Overview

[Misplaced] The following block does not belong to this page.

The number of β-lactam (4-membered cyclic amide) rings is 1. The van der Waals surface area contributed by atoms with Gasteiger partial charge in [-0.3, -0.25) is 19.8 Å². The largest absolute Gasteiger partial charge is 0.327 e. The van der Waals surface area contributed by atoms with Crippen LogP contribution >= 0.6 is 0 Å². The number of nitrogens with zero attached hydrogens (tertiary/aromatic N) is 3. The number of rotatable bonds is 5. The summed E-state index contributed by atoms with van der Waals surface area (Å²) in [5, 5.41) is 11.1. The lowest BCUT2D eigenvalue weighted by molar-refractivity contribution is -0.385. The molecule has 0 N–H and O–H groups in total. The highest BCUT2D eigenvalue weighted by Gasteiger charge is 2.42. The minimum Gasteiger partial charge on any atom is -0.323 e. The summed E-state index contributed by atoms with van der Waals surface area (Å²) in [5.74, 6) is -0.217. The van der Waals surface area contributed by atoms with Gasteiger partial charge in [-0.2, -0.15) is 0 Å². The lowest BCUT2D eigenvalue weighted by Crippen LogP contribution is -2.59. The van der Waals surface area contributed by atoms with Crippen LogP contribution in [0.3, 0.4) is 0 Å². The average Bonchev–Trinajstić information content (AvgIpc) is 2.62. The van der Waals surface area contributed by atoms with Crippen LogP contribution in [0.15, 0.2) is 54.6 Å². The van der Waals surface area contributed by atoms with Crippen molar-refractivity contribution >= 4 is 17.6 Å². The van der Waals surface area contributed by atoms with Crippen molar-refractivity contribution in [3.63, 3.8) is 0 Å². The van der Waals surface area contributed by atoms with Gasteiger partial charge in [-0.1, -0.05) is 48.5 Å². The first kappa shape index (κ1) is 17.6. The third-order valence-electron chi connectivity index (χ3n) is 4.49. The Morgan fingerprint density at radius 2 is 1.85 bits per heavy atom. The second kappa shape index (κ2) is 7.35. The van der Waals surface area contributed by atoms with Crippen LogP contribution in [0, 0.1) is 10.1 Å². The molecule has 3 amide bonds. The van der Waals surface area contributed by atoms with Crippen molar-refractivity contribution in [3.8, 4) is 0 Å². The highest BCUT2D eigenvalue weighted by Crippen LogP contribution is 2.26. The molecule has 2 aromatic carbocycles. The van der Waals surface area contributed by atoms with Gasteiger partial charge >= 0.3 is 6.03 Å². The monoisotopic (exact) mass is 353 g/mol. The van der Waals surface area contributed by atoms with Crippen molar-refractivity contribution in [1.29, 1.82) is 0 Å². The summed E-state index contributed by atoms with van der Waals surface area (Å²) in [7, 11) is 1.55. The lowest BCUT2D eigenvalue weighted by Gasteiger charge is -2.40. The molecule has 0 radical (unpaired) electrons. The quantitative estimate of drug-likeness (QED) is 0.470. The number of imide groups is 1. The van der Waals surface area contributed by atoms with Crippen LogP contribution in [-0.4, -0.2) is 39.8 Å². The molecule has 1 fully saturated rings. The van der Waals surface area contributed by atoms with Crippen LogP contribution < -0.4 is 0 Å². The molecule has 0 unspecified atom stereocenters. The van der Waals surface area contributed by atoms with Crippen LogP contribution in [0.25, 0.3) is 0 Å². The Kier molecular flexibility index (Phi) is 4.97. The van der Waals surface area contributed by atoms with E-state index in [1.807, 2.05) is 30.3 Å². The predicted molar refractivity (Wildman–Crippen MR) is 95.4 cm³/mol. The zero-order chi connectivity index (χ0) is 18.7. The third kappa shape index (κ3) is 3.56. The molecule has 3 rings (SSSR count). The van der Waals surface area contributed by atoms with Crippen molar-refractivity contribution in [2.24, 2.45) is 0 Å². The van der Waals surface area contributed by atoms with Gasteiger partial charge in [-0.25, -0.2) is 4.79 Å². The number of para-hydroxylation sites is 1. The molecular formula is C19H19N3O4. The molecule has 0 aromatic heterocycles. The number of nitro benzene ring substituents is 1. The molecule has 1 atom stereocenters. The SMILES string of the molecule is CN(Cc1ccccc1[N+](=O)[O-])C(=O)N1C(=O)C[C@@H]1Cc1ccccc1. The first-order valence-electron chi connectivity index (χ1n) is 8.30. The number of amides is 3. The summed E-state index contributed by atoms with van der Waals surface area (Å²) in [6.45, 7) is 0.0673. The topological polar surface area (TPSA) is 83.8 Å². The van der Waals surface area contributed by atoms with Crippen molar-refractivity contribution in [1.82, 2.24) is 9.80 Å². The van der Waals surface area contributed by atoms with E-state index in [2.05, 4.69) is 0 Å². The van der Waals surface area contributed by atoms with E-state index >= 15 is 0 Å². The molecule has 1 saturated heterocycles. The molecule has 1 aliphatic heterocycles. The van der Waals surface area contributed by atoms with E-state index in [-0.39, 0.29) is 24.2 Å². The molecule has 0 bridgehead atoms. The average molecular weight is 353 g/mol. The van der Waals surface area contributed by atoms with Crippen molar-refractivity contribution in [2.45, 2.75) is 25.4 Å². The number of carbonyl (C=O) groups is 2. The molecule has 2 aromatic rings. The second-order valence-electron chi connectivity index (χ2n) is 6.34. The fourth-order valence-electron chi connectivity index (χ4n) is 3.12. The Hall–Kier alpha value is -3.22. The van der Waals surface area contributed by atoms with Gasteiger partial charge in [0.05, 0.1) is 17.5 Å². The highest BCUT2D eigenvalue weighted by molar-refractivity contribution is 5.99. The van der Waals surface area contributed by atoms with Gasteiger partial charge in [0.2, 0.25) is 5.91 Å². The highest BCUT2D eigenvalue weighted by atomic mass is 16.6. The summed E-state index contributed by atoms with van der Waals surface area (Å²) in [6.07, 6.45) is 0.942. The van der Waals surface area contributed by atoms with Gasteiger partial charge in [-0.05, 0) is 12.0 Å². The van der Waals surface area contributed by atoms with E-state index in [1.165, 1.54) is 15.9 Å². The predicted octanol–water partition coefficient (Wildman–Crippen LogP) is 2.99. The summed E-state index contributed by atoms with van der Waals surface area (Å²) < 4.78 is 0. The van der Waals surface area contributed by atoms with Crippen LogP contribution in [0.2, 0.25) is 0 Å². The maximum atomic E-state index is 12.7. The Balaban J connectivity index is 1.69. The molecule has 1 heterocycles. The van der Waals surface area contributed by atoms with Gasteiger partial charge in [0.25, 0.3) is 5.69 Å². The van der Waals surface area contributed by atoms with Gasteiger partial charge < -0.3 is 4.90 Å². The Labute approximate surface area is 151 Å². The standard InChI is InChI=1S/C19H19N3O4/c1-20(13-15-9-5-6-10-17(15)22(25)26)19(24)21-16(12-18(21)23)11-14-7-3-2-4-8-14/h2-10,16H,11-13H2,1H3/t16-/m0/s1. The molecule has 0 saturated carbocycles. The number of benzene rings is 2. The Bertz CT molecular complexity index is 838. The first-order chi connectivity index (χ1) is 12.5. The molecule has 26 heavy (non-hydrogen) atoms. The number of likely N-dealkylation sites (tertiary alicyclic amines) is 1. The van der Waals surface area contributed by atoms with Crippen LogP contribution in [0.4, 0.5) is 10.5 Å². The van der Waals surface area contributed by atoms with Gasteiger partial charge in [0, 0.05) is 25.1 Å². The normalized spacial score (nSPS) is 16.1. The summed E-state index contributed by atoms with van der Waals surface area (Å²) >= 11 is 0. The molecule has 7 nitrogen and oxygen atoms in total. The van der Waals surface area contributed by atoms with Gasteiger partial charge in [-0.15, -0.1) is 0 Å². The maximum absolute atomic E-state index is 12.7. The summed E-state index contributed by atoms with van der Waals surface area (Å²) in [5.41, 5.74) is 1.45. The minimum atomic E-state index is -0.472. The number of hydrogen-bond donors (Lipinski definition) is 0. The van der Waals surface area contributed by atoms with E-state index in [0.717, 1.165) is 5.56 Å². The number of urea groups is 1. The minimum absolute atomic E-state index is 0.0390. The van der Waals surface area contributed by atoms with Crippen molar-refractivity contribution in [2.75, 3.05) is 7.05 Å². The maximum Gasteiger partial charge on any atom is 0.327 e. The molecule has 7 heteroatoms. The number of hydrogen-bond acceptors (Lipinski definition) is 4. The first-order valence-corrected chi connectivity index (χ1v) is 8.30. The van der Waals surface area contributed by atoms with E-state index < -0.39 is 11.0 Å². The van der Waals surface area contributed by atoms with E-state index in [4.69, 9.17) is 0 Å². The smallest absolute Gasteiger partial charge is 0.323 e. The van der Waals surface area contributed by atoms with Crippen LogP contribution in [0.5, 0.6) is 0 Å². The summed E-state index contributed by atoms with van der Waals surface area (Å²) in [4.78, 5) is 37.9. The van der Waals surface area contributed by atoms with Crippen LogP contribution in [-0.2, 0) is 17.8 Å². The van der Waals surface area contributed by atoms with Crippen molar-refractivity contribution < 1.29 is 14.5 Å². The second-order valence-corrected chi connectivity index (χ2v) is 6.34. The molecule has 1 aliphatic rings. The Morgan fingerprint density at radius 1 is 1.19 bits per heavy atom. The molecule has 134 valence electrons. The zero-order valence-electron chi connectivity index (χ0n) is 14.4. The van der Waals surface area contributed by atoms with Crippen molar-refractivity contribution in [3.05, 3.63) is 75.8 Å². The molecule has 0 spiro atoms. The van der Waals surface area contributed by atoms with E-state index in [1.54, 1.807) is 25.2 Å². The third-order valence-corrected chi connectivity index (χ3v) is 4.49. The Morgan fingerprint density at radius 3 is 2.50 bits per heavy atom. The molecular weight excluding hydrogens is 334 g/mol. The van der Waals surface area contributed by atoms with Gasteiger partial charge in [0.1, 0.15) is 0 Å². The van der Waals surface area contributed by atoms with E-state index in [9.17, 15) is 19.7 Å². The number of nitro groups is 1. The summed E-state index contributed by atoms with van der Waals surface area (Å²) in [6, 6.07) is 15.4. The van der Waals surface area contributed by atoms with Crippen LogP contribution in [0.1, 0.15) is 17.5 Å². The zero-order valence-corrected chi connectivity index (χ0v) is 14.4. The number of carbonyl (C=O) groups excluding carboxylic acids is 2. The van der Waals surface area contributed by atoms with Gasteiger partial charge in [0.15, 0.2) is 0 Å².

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# BitBucket Sync # __Important update!__ This script is now obsolete. Even though it still works properly at the moment, the recommended way to deploy files efficiently to a remote site is through the [BitBucket Pipelines](https://confluence.atlassian.com/bitbucket/bitbucket-pipelines-792496469.html) feature. How to deploy your BitBucket repository to a remote site through FTP, using BitBucket Pipelines and git-ftp: 1. You can use the following `bitbucket-pipelines.yml` file to get the same functionality as this script: image: samueldebruyn/debian-git pipelines: default: - step: script: - echo "Pipeline Init" - apt-get update - apt-get -qq install git-ftp - echo "Initiating Push" - git ftp init --user $FTP_USERNAME --passwd $FTP_PASSWORD ftp://ftp.change-this.ro/ - echo "Done Pushing" 2. Then in your Settings area of your project, go to Pipelines -> Environment Variables and define `FTP_USERNAME` and `FTP_PASSWORD` variables with correct values. 3. After the first push, BitBucket will run the pipeline which will initiate the deployment. Once done, change the `bitbucket-pipelines.yml` file so that the command is `git ftp push` instead of `git ftp init`. If the limitations imposed for the free tier by BitBucket (in build minutes) are preventing you from using Pipelines, then you can still use this project. --------------------------------------------- ## BitBucket Sync ## This is a lightweight utility script that synchronizes the local file system with updates from a BitBucket project. ## Description ## This script keeps your website in sync with the updates made on a BitBucket project. It is intended to be used on a web-server which is reachable from the internet and which can accept POST requests coming from BitBucket servers. It works by getting all the updates from a BitBucket project and applying them to a local copy of the project files. For example, supposing you have a website which is deployed on a shared-hosting server, and the source code is stored in a private repository in BitBucket. This script allows you to automatically update the deployed website each time you push changes to the BitBucket project. This way, you don't have to manually copy any file from your working directory to the hosting server. BitBucket Sync will synchronize only the files which have been modified, thus reducing the network traffic and deploy times. ## Installation ## ### Prerequisites ### This script requires PHP 5.3+ with **cURL** and **Zip** extensions enabled. It can be used with most shared web-hosting providers offering PHP support. ### Installation instructions ### 1. Get the source code for this script from [BitBucket][], either using Git, or by downloading directly. 2. Copy the source files to your web-server in a location which is accessible from the internet (usually `public_html`, or `www` folders). 3. Rename `config.sample.php` file to `config.php` and adjust it with information related to your environment and BitBucket projects that you want to keep in sync (see **Configuration** section). 4. Make sure all folders involved in the sync process are **write-accessible** (see `config.php` for details). The most important of all is your `commits` folder. You can test if this folder is writable by accessing the `gateway.php` script with `test` parameter in your browser (i.e. `http://mysite.ext/bitbucket-sync/gateway.php?test`) 5. Perform an initial import of each project, through which the project files are copied to the web-server file-system (see **Operation** section below). 6. Configure the BitBucket projects to send commit information to your web server through the POST service hook. The hook must point to the `gateway.php` script (do this for each repository that needs to be synchronized!). [See more information][Hook] on how to create a service hook in BitBucket. POST URL should be, for example, `http://mysite.ext/bitbucket-sync/gateway.php`. 7. Start pushing commits to your BitBucket projects and see if the changes are reflected on your web server. ## Operation ## This script has two complementary modes of operation detailed below. ### 1. Full synchronization ### The script runs in this mode when it is accessed through the web-server and has the `setup` GET parameter specified in the URL (`deploy.php?setup=my-project-name`). In this mode, the script will get the full repository from BitBucket and deploy it locally. This is achieved through getting a zip archive of the project, extracting it locally and copying its contents over to the project location specified in the configuration file. This operation mode does not necessarily need a POST service hook to be defined in BitBucket for the project and is generally suited for initial set-up of projects that will be kept in sync with this script. #### Steps on how to get a project set up using full synchronization #### 1. If your repository is called *my-project-name*, you need to define it in the `config.php` file and to specify, at least, a valid location, accessible for writing by the web server process. Optionally you can state the branch from which the deployment will be performed. 2. After this step, simply access the script `deploy.php` with the parameter `setup=my-project-name` (i.e. `http://mysite.ext/bitbucket-sync/deploy.php?setup=my-project-name`). It is advisable to have *verbose mode* enabled in the configuration file, to see exactly what is happening. By default, the script will attempt to get the project from a BitBucket repository created under your name (i.e. if your user is `johndoe`, it will try to get the repository `johndoe/my-project-name`). If the project belongs to a team or to another user, use the URL parameter `team` to specify it. For example, accessing `http://mysite.ext/bitbucket-sync/deploy.php?setup=my-project-name&team=doeteam` will fetch the project `doeteam/my-project-name`. Useful also for forks. Note: the team name (if any) is necessary only for full synchronization; for incremental sync the full repository path will be taken from the metadata coming in from the POST service hook. Full synchronization mode also supports cleaning up the destination folder before attempting to import the zip archive. This can be done by specifying the `clean` URL parameter (i.e. `http://mysite.ext/bitbucket-sync/deploy.php?setup=my-project-name&key=x&clean=1`). When this parameter is present, the contents of the project location folder (specified in the configuration file) will be deleted before performing the actual import. In order to enhance security, when cleaning is requested (through the `clean` parameter) , the `key` parameter must also be specified, with the correct value of _deploy_ authorization code (defined in `config.php`). Once the import is complete, you can go on and setup the service hook in BitBucket and start pushing changes to your project. ### 2. Commit synchronization ### This is the default mode which is used when the `deploy.php` script is accessed with no parameters in the URL. To work in this mode, the script needs to read the commit information received from BitBucket, so a POST service hook **must be configured** before changes can be automatically synchronized. In this mode, the script updates only the files which have been modified in a commit. If a file is changed by multiple commits it will be deployed only once, with the latest content, thus reducing network traffic. The entire sync process is described below. #### The process flow of commit synchronization #### 1. You make one or more commits and push to BitBucket. 2. BitBucket receives the changes and checks for any service hooks configured for the project. Since there is a POST hook defined (see **Installation** section above), it makes a HTTP request (POST) to `gateway.php` script. This request contains information about the commits that were pushed (which files have been added, updated or deleted, what branches were affected, etc). 3. The `gateway.php` script records the request from BitBucket in a file stored locally in `commits` folder. This file will then be read when performing the actual sync. Storing data in a local file allows retrying the synchronization in case of failure. 4. You access the `deploy.php` script (i.e. by going to `http://mysite.ext/bitbucket-sync/deploy.php` in your browser) or, depending on the configuration, the script is invoked automatically from `gateway.php`. This script will perform the actual synchronization by reading the local file with commit meta-data and requesting from BitBucket the content of files which have been changed. It will then update the local project files, one by one. After all files are updated, the meta-data file from `commits` folder is deleted to prevent synchronizing the same changes again. 5. If synchronization fails, the commit files (containing the commit meta-data) are not deleted, but preserved for later processing. They can be processed again by specifying the `retry` GET parameter when invoking `deploy.php` (i.e. `deploy.php?retry`). Note: since files are updated one by one, there is a risk of having the website in an inconsistent state until all files are updated. It is recommended to trigger the actual synchronization (step 4) only when there is a low activity on the website. Important: if there are a lot of files added/changed/deleted in a commit, it is recommended to trigger a full synchronization, instead of an incremental one, due to the possibility for BitBucket to truncate the list of files in the commit meta-data, which might lead to an incomplete deployment. [BitBucket]: https://bitbucket.org/alixandru/bitbucket-sync [Hook]: https://confluence.atlassian.com/display/BITBUCKET/POST+hook+management ## Configuration ## Firstly the script needs to have access to your BitBucket project files through the BitBucket API. If your project is private, you need to provide the user name and password of a BitBucket account with read access to the repository. Then the script needs to know where to put the files locally once they are fetched from the BitBucket servers. The branch of the repository to deploy and a few other items can also be configured. Optionally, the scripts can be configured to require authorization in order to operate. Different authorization codes can be defined for the `gateway.php` script (which accepts commit information from BitBucket) and for the `deploy.php` script (which triggers the synchronization). The key must be passed through the `key` URL parameter when accessing the scripts. i.e. `deploy.php?key=predefined-deploy-key` or `gateway.php?key=predefined-gw-key`. Note that the BitBucket POST service hook must be updated with the correct URL in this case. All of this information can be provided in the `config.php` file (initially included in the distribution as `config.sample.php`). Detailed descriptions of all configuration items is contained as comments in the file. **Important!** Make sure all folders specified in the `config.php` have write permission for the user under which the web-server process runs. This is mandatory in order for the script to be able to store commit meta-data files locally. ## Important Notice Regarding BitBucket Services ## This script requires the POST service to be setup in order to be able to provide incremental (commit) synchronization. The new web-hooks service provided by BitBucket is different from POST service and provides different data in the payload, which is insufficient for the script's way of operating (namely, the web-hooks payloads do not contain the list of modified files). This makes this script unusable with web-hooks. As long as the POST service is still provided by Bitbucket, this script will continue to function properly (using POST service integration). ## Change log ## **v2.2.4** * If getting a file from BitBucket fails, the entire change-set is marked as failed so it can be retried later. * Script marked as obsolete in favour of BitBucket Pipelines. It is still fully functional, but feature requests will not be taken into account. **v2.2.3** * Correct issue with cURL and SSLv3. Contributed by [Benoit Lapointe](https://bitbucket.org/triben) * More verbose in case errors occur * Added the possibility to test if the `commits` folder is writable **v2.2.2** * Empty folders which resulted from renamed files during deployment will be deleted * Code will skip own `bitbucket-sync` folder when performing clean up (at full sync) * Corrected an issue which caused files modified on other branches to be needlessly deployed on the watched branch * Included an empty `commits` folder in the distribution * Changed `automaticDeployment` variable from `config.php` to `true` so that sync starts automatically by default * Renamed the configuration file to `config.sample.php` **v2.2.1** * Various fixes and improvements. Contributed by [n4r-c0m](https://bitbucket.org/n4r-c0m). **v2.2.0** * Added the ability to require authorization when posting commit meta-data (through gateway.php) or when deploying (through deploy.php). Authorization can be done by specifying a previously established key when accessing the scripts. Contributed by [Juha Ryhanen](https://bitbucket.org/ryhanen). **v2.1.0** * Added the ability to retry failed synchronizations. * Updated the documentation to make it more clear **v2.0.1** * Improved the full synchronization support. * Cleaning the destination before import is now an optional operation, triggered only by `clean` parameter * Fixed issue with branch which was not correctly determined if multiple branches were pushed **v2.0.0** * Implemented the ability to fully synchronize the project by getting the entire project content at once. **v1.0.0** * Initial public release, which supports only synchronizing files which were changed. ## Disclaimer ## This code has not been extensively tested on highly active, large BitBucket projects. You should perform your own tests before using this on a live (production) environment for projects with a high number of updates. This code has been tested with Git repositories only, however Mercurial projects should theoretically work fine as well. ## License ## This program is free software; you can redistribute it and/or modify it under the terms of the GNU General Public License as published by the Free Software Foundation; either version 2 of the License, or (at your option) any later version.